Six years after his Hollywood career did a disappearing act in Hollow Man, Paul Verhoeven re-emerges from his native Netherlands with the barnstorming Black Book. A World War II resistance thriller centred on a revenge-seeking Jewess (the sterling Carice van Houten) who falls for an SS officer. It's a twisty tale robustly told with lashings of sex and violence. Yes, despite the prestige-pic trappings, Verhoeven hasn't lost touch with his basic instincts; who else could bring us a scene of a woman dyeing her nether regions?
An eyebrow-raiser, true, but strictly in service to the plot, as heroine Rachel (van Houten) completes the blonde disguise that will allow her to infiltrate the local Gestapo HQ on behalf of the Dutch Resistance. On a personal mission to avenge her family's merciless murder, she becomes involved - at first duplicitously, then for real - with bigwig Ludwig (Sebastian Koch), who's that rarest of characters: a sympathetic Nazi. This shake-up of the usual war-movie rules also applies to the good guys, some of whom are as corrupt as the enemy.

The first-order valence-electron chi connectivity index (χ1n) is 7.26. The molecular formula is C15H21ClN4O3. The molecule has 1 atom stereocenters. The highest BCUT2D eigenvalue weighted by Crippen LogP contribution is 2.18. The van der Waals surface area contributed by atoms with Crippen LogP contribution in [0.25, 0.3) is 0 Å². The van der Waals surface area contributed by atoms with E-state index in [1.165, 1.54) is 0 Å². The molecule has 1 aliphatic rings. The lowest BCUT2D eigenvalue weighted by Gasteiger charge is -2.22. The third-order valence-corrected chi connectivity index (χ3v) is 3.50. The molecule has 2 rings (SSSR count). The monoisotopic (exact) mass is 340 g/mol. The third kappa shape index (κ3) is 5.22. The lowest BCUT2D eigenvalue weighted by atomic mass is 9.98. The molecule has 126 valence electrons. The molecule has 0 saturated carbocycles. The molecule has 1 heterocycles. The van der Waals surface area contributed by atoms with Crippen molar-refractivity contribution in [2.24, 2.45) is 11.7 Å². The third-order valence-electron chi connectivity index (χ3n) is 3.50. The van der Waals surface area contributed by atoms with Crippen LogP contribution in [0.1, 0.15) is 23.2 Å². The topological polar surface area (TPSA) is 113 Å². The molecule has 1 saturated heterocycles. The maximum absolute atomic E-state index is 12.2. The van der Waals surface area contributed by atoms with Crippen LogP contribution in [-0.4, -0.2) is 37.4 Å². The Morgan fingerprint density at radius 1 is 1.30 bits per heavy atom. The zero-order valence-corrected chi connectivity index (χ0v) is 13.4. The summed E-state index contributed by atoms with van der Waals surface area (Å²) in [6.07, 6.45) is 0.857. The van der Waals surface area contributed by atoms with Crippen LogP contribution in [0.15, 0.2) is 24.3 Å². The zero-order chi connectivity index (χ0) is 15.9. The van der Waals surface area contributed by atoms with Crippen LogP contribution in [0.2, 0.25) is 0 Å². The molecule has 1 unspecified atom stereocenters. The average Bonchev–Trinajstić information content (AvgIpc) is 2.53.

"A MIDDLEBROW EFFORT"
Still, you'll root wholeheartedly for Rachel, a demanding role that Dutch starlet van Houten grabs with both hands. Defiant, resourceful and able to carry a tune, she's game for anything Verhoeven and his old writing partner Gerard Soeteman throw at her - including a large bucket of human waste. A layer of mainstream gloss takes the edge off this and other horrors, but the man behind Robocop marches through with a steely assurance that rarely allows you to snatch a breath.